Wednesday 17 February 2010

Is the Greek debt media wave over?

Bloomberg’s Breaking News starts this morning with yet another article on the Goldman interest rate swap, dating back to 2002. I can’t help thinking this is a bit overdone. Is historical forensic accounting now a service offered by the financial media? If so, why don’t they examine the major current issues in Greek debt, such as:

· The massive financial liabilities incurred by semi-governmental organisations such as Hellenic Railways (OSE), or the estimated EUR 700 mln early retirement package rejected by the government for Olympic Airways, and OA’s state aid issue? None of these are on the Central Government's balance sheet, and all are more important financially than this interest rate swap.

· The fact that the government’s numbers in the Stability and Growth Agreement do not add up, even before the recent GDP growth downgrade to -2% in 2009?

· The fact that the freeze in public sector incomes is a limited measure, not a permanent measure, and that no redundancies or productivity improvements are foreseen?

This is not to discount the importance of the Goldman deal. But there have been many other similar deals done, including ones which were more recent.

It seems to me that, judging from market reaction to the Eurogroup/Eurofin’s meetings Monday and Tuesday, and by the quality of the reporting in Bloomberg, Reuters and other sources, that the international media is moving on to other news. On the one hand, this is good, since the quality of their reporting is often very superficial and sensationalist. On the other hand, without the spotlight of international media coverage, and whatever limited investigative journalism it can deploy, will the Greek government take any substantive steps to solve the problem? Can we really rely on European Union monitoring to solve the myriad issues of Greek debt and their underlying causes?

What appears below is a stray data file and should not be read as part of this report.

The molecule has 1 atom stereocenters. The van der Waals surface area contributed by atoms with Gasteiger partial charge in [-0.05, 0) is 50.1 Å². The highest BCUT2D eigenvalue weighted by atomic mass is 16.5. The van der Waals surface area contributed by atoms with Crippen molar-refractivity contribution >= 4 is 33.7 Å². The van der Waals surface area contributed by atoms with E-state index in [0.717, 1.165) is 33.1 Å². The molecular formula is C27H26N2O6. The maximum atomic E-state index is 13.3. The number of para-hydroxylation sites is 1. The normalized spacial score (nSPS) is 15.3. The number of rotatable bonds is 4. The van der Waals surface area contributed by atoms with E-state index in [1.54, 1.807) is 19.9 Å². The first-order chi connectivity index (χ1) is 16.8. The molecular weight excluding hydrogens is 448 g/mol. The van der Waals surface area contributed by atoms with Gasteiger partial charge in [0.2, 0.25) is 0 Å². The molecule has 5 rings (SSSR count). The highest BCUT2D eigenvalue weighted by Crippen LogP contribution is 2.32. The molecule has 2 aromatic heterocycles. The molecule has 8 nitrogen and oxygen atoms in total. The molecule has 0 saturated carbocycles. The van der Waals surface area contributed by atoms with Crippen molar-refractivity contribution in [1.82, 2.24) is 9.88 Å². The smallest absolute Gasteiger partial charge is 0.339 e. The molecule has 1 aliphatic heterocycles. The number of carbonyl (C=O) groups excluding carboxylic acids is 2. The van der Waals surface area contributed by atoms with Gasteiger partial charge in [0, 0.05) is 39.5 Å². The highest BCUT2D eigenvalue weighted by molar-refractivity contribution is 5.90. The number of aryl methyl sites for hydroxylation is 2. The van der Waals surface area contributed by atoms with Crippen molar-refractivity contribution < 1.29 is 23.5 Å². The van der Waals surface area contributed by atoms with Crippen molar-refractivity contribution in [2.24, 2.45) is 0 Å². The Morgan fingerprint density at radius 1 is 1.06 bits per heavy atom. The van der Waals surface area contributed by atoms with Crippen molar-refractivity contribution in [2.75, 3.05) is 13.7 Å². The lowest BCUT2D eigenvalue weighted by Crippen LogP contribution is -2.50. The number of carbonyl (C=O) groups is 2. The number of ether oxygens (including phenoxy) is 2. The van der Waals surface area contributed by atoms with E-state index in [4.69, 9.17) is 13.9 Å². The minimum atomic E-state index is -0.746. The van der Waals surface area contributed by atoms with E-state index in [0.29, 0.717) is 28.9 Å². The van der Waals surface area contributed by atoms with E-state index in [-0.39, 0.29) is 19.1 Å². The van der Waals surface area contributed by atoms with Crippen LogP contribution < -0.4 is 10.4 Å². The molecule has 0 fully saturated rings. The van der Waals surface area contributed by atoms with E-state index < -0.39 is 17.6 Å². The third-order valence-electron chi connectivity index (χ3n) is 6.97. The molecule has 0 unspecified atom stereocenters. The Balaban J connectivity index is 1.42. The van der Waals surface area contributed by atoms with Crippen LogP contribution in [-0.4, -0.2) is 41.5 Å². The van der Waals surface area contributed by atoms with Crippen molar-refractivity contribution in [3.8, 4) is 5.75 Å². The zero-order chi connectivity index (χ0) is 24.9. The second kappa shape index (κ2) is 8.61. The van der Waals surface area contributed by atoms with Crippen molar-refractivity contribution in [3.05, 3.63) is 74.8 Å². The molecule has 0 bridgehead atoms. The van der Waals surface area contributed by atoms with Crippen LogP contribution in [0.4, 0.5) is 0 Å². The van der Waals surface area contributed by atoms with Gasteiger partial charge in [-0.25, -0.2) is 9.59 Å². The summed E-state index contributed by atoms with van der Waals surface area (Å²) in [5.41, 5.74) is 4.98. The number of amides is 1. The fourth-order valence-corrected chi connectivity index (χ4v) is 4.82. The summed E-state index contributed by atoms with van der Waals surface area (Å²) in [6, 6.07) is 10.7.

My feeling is that we cannot. The EU has issued plenty of warnings to Greece before: it seems that George Papandreou only really got his act in gear after the WEF meeting in Davos.

Yet the danger in the proposed measures of the government is their temporary nature. The freeze, or reduction on public payroll, is a temporary measure. There are no provisions for an essential reform of the public sector, investments in productivity (including pay), or streamlining the bureaucracy. Indirect taxes have been marginally increased, but it remains to be seen if they can be collected. Some taxes, such as the revised ETAK (which goes by the marvelous acronym of FMAP), remain generous: properties with an “objective value” of EUR 400,000 or under are entirely tax-free.

The total spending impact of the freeze/reduction on public sector payroll has been variously estimated by different sources. According to my own estimate, it will not yield savings of more than EUR 1-1.5 bln, which as a temporary measure is hardly sufficient. Let’s not forget that, however much we dislike the public sector, most official salaries are not that high, and barely constitute a living wage. And what reaction will these worthies take to supplement their income? Probably the same actions they are taking now.

Besides spending cuts, the government needs to improve tax collection. Here, despite initiatives such as audits of doctors and lawyers, the forecast does not appear very positive. What are the taxable results of these audits? How will the government audit over 1 million “freelancers” or independent workers? How will it audit the hundreds of thousands of small shops, hotels and restaurants which depend on tax evasion to round out a fundamentally uncompetitive business model?

These are unanswered questions, and ones of generational importance, and for which real solutions have yet to be found.

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